Kubiak upset to see Barwin, Casey leave for Eagles

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Kubiak upset to see Barwin, Casey leave for Eagles

March 19, 2013, 2:30 pm
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PHOENIX -- If he had his choice, Texans head coach Gary Kubiak wouldn’t have let James Casey and Connor Barwin bolt in free agency.

But the salary cap, which barely rose over the past year, and the difficulty every NFL team faces in keeping together its pieces prevented Houston from digging deep enough to keep both from landing in Philadelphia.

“You want to keep everybody,” Kubiak admitted Tuesday from a ballroom in the Arizona Biltmore as AFC coaches had breakfast with media at the annual owners meetings. “You’d like not to let anybody go. It is the nature of the cap these days and putting your football team together, year in and year out.

“Obviously, you have to have a plan as you move forward when these things happen to you. But, hell, [I] don’t think there is a coach around that wouldn’t say you don’t want them all.”

Kubiak forecasted promising Eagles careers for Barwin and Casey, two of the team’s eight free-agent signings since the market opened last Tuesday afternoon. He seemed optimistic about Casey’s impact as a pass-catching threat in Chip Kelly’s offense, which Kelly has said will emphasize two-tight end formations.

James, who developed from an undersized tight end/H-back into a versatile fullback, posted career bests last year with 34 receptions and 330 yards. Kubiak thinks he only scratched the surface of his potential.

“I think James’ best is yet to come,” he said. “And, yes, I’d love to have James in what we’re doing.”

But the Texans have another H-back who can play fullback in fourth-year pro and former fourth-round pick Garrett Graham, and their offense still centers on all-pros Arian Foster and Andre Johnson. For them, matching the three-year, $12.5 million offer from the Eagles didn’t make sound economic sense.

The same can be said for Barwin, who erupted for 11.5 sacks in 2011 but managed only three last year as the Texans shuttled him between strong-side and weak-side linebacker.

With two young outside linebacker prospects in 2011, second-rounder Brooks Reed and 2012 first-rounder Whitney Mercilus, who had six sacks last year as a rookie, the Texans weren’t willing to shell out $8 million guaranteed to keep Barwin from jumping ship to the Eagles.

But there’s no question that Kubiak believes Barwin can recreate his 2011 double-digit sack season.

“I think Connor played as well this [past] year as he played last year, he just didn’t have the numbers,” Kubiak added. “He [was] always an effort player for us. I thought he did a hell of a job for us. I thought he had a good season. He just didn’t have the 10 to 12 sacks.”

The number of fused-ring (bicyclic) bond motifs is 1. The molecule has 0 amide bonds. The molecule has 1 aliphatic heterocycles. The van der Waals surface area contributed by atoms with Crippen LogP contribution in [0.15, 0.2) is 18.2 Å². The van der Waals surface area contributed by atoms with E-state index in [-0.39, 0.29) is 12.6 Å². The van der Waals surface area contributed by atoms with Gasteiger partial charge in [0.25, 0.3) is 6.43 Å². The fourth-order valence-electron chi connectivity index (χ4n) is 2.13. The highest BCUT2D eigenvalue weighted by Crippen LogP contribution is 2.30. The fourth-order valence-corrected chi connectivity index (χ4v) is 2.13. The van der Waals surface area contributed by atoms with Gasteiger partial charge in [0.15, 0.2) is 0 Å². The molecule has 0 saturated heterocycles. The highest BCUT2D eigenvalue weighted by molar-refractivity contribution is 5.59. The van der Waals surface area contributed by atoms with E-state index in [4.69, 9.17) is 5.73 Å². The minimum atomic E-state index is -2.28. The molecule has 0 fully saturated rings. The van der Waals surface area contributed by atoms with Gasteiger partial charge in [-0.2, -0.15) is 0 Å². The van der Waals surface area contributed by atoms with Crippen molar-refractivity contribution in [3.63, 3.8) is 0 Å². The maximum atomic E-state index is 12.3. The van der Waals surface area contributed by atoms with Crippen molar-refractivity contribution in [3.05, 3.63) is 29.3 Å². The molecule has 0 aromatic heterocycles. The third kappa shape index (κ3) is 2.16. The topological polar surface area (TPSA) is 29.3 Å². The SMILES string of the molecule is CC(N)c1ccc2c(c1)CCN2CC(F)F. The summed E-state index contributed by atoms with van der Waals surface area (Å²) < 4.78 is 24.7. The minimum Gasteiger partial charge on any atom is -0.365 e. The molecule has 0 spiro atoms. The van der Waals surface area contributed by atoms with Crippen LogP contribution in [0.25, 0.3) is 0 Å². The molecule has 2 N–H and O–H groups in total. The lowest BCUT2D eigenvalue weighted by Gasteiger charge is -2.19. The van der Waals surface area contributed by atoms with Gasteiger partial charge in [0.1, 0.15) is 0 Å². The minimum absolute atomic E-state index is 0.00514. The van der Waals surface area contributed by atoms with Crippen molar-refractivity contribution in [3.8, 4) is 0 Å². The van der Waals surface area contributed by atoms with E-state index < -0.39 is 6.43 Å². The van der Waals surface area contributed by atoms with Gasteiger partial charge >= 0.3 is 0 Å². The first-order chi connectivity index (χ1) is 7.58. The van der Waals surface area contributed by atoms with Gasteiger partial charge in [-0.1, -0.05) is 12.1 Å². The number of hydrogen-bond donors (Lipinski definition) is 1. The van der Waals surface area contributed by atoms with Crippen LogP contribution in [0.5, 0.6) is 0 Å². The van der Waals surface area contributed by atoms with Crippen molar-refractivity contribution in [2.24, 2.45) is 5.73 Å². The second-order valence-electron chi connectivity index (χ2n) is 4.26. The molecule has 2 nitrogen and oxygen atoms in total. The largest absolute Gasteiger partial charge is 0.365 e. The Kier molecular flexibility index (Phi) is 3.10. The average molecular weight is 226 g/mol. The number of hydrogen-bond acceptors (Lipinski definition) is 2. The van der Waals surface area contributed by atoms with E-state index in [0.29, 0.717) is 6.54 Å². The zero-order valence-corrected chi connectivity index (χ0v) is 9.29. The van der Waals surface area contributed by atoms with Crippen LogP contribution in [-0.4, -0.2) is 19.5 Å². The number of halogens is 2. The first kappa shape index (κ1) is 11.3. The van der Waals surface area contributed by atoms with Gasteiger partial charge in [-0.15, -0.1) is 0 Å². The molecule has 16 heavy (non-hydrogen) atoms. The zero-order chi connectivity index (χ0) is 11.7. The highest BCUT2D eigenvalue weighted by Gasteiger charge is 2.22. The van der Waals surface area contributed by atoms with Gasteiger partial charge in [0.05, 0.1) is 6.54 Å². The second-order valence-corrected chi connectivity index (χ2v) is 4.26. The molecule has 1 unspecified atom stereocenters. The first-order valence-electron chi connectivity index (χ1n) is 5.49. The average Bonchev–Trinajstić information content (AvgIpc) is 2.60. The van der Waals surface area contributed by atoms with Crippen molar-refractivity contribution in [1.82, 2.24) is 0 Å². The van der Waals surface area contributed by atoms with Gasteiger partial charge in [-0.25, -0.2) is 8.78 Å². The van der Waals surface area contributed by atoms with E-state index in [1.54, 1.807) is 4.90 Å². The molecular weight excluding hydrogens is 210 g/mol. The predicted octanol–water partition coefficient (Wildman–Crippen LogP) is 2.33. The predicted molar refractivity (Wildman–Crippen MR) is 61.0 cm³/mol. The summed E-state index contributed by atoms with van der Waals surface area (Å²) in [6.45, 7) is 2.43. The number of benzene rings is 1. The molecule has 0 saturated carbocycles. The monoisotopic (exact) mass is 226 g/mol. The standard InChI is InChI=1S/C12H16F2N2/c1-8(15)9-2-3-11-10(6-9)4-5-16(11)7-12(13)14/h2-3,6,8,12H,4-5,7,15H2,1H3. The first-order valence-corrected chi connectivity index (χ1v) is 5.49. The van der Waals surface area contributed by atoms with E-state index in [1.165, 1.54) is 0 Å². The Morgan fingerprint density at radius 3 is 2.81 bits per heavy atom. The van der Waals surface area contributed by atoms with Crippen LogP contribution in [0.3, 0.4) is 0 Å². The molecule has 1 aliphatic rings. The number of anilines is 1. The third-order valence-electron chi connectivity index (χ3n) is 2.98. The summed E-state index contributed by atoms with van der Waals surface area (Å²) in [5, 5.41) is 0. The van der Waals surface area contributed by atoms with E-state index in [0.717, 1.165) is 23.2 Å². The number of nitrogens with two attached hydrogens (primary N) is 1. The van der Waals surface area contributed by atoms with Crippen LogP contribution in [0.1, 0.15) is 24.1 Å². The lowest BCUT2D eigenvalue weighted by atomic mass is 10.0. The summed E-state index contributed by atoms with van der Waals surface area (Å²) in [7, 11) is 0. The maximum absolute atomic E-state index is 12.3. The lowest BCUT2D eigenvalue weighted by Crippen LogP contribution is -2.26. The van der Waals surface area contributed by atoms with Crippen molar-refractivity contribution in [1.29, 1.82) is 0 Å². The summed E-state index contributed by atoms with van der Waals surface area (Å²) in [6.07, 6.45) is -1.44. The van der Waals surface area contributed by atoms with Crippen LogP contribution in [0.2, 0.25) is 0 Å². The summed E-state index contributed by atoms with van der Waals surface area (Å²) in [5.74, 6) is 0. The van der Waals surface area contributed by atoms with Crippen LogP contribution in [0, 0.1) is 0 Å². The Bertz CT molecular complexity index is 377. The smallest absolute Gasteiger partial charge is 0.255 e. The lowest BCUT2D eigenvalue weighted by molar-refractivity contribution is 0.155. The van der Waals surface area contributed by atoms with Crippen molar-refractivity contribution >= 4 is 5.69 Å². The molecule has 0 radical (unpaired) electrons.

Barwin had added some weight to match up better against tight ends when he played the strong side in coordinator Wade Phillips’ 3-4 scheme, but it’s unclear where Eagles defensive coordinator Billy Davis plans to use Barwin.

Davis has discussed implementing a hybrid scheme that uses players interchangeably and in various positions, which Kubiak thinks makes sense for Barwin.

“I think he can play either side, I really do,” Kubiak added. “We know he can rush the passer. You saw that two years ago with his production from a sack standpoint. He can drop [into] zone coverage, those type of things. Zone pressures that guys like to do in a 3-4. Connor will be a consistent player. The numbers come back, you never know from year to year, but I think you’re gonna get the same thing all the time.”

Kubiak, who lost another starter on defense when safety Glover Quin left for Detroit, emphasized more than once that he had wanted to keep his team intact. After nine seasons without making the playoffs since coming to Houston in 2002 -- and just one winning season -- the Texans have won double-digit games in each of the past two years and won playoff games each time. They’ve had top-10 defenses and offenses in each of the past two seasons.

But they also have big money sunk into Foster, Johnson, quarterback Matt Schaub and left tackle Duane Brown, and their cap situation is tight.

Their losses became the Eagles’ gains.

“Very difficult,” Kubiak said. “When you have guys come in your program that you draft and you’re kinda part of their growth process and they hit Year 4 and they are playing that type of football, now they go play it somewhere else. That’s tough. But that’s part of the business. You wish them all the best.”

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